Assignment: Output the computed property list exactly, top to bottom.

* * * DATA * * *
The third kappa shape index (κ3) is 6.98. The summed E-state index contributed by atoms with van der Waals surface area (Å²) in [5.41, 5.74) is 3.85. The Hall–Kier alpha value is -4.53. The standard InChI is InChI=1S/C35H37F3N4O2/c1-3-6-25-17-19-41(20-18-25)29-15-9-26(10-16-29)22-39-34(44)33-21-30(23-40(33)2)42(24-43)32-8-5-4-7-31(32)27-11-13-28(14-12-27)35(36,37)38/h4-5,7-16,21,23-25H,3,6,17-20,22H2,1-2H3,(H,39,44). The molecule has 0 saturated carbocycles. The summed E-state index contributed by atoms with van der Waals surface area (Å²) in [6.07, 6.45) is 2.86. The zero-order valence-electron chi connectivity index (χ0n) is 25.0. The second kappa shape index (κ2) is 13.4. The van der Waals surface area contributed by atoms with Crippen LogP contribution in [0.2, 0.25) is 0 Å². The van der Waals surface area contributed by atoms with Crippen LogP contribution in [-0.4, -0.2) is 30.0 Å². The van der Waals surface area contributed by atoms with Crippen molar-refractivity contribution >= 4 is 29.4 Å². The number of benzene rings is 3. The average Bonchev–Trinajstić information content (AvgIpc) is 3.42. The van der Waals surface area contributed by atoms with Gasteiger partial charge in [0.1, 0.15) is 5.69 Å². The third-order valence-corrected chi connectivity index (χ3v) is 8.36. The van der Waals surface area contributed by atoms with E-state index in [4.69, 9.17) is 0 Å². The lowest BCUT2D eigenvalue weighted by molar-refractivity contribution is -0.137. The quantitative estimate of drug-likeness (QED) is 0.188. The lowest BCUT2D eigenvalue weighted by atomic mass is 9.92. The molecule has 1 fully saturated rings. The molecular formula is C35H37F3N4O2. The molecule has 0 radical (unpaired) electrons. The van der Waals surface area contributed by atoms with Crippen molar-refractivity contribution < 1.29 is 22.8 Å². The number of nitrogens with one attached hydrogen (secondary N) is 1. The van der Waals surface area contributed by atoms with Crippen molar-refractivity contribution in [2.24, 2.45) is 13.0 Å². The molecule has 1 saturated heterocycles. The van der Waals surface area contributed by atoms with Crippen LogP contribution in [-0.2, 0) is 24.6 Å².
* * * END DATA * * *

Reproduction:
The third kappa shape index (κ3) is 6.98. The summed E-state index contributed by atoms with van der Waals surface area (Å²) in [5.41, 5.74) is 3.85. The Hall–Kier alpha value is -4.53. The standard InChI is InChI=1S/C35H37F3N4O2/c1-3-6-25-17-19-41(20-18-25)29-15-9-26(10-16-29)22-39-34(44)33-21-30(23-40(33)2)42(24-43)32-8-5-4-7-31(32)27-11-13-28(14-12-27)35(36,37)38/h4-5,7-16,21,23-25H,3,6,17-20,22H2,1-2H3,(H,39,44). The molecule has 0 saturated carbocycles. The summed E-state index contributed by atoms with van der Waals surface area (Å²) in [6.07, 6.45) is 2.86. The zero-order valence-electron chi connectivity index (χ0n) is 25.0. The second kappa shape index (κ2) is 13.4. The van der Waals surface area contributed by atoms with Crippen LogP contribution in [0.2, 0.25) is 0 Å². The van der Waals surface area contributed by atoms with Crippen LogP contribution in [-0.4, -0.2) is 30.0 Å². The van der Waals surface area contributed by atoms with Crippen molar-refractivity contribution >= 4 is 29.4 Å². The number of benzene rings is 3. The average Bonchev–Trinajstić information content (AvgIpc) is 3.42. The van der Waals surface area contributed by atoms with Gasteiger partial charge in [0.1, 0.15) is 5.69 Å². The third-order valence-corrected chi connectivity index (χ3v) is 8.36. The van der Waals surface area contributed by atoms with E-state index in [4.69, 9.17) is 0 Å². The lowest BCUT2D eigenvalue weighted by molar-refractivity contribution is -0.137. The quantitative estimate of drug-likeness (QED) is 0.188. The lowest BCUT2D eigenvalue weighted by atomic mass is 9.92. The molecule has 1 fully saturated rings. The molecular formula is C35H37F3N4O2. The molecule has 0 radical (unpaired) electrons. The van der Waals surface area contributed by atoms with Crippen molar-refractivity contribution < 1.29 is 22.8 Å². The number of nitrogens with one attached hydrogen (secondary N) is 1. The van der Waals surface area contributed by atoms with Crippen molar-refractivity contribution in [2.24, 2.45) is 13.0 Å². The molecule has 1 saturated heterocycles. The van der Waals surface area contributed by atoms with Crippen LogP contribution in [-0.2, 0) is 24.6 Å².